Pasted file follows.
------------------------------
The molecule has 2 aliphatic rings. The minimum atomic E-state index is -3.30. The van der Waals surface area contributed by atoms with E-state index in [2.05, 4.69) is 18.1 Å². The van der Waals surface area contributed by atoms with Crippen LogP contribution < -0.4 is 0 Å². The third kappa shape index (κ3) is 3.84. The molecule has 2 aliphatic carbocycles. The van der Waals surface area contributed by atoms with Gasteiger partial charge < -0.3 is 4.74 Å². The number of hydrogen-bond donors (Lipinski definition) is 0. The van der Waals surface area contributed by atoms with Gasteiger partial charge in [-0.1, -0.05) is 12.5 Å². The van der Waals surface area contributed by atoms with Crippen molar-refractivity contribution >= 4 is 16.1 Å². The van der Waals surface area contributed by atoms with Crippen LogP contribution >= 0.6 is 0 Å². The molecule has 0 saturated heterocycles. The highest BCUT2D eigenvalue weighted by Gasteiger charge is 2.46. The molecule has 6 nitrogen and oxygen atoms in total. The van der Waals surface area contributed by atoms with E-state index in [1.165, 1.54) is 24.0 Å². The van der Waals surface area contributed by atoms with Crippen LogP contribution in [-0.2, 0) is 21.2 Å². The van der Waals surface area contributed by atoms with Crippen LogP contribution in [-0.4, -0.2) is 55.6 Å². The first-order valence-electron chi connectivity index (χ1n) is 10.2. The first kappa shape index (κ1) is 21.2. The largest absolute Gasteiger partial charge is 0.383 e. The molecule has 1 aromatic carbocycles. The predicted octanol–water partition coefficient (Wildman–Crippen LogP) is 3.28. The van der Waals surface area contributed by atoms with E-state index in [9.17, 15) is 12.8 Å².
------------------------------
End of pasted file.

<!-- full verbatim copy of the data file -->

The molecule has 2 aliphatic rings. The minimum atomic E-state index is -3.30. The van der Waals surface area contributed by atoms with E-state index in [2.05, 4.69) is 18.1 Å². The van der Waals surface area contributed by atoms with Crippen LogP contribution < -0.4 is 0 Å². The third kappa shape index (κ3) is 3.84. The molecule has 2 aliphatic carbocycles. The van der Waals surface area contributed by atoms with Gasteiger partial charge < -0.3 is 4.74 Å². The number of hydrogen-bond donors (Lipinski definition) is 0. The van der Waals surface area contributed by atoms with Gasteiger partial charge in [-0.1, -0.05) is 12.5 Å². The van der Waals surface area contributed by atoms with Crippen molar-refractivity contribution >= 4 is 16.1 Å². The van der Waals surface area contributed by atoms with Crippen LogP contribution >= 0.6 is 0 Å². The molecule has 0 saturated heterocycles. The highest BCUT2D eigenvalue weighted by Gasteiger charge is 2.46. The molecule has 6 nitrogen and oxygen atoms in total. The van der Waals surface area contributed by atoms with E-state index in [1.165, 1.54) is 24.0 Å². The van der Waals surface area contributed by atoms with Crippen LogP contribution in [-0.2, 0) is 21.2 Å². The van der Waals surface area contributed by atoms with Crippen LogP contribution in [-0.4, -0.2) is 55.6 Å². The first-order valence-electron chi connectivity index (χ1n) is 10.2. The first kappa shape index (κ1) is 21.2. The largest absolute Gasteiger partial charge is 0.383 e. The molecule has 1 aromatic carbocycles. The predicted octanol–water partition coefficient (Wildman–Crippen LogP) is 3.28. The van der Waals surface area contributed by atoms with E-state index in [9.17, 15) is 12.8 Å².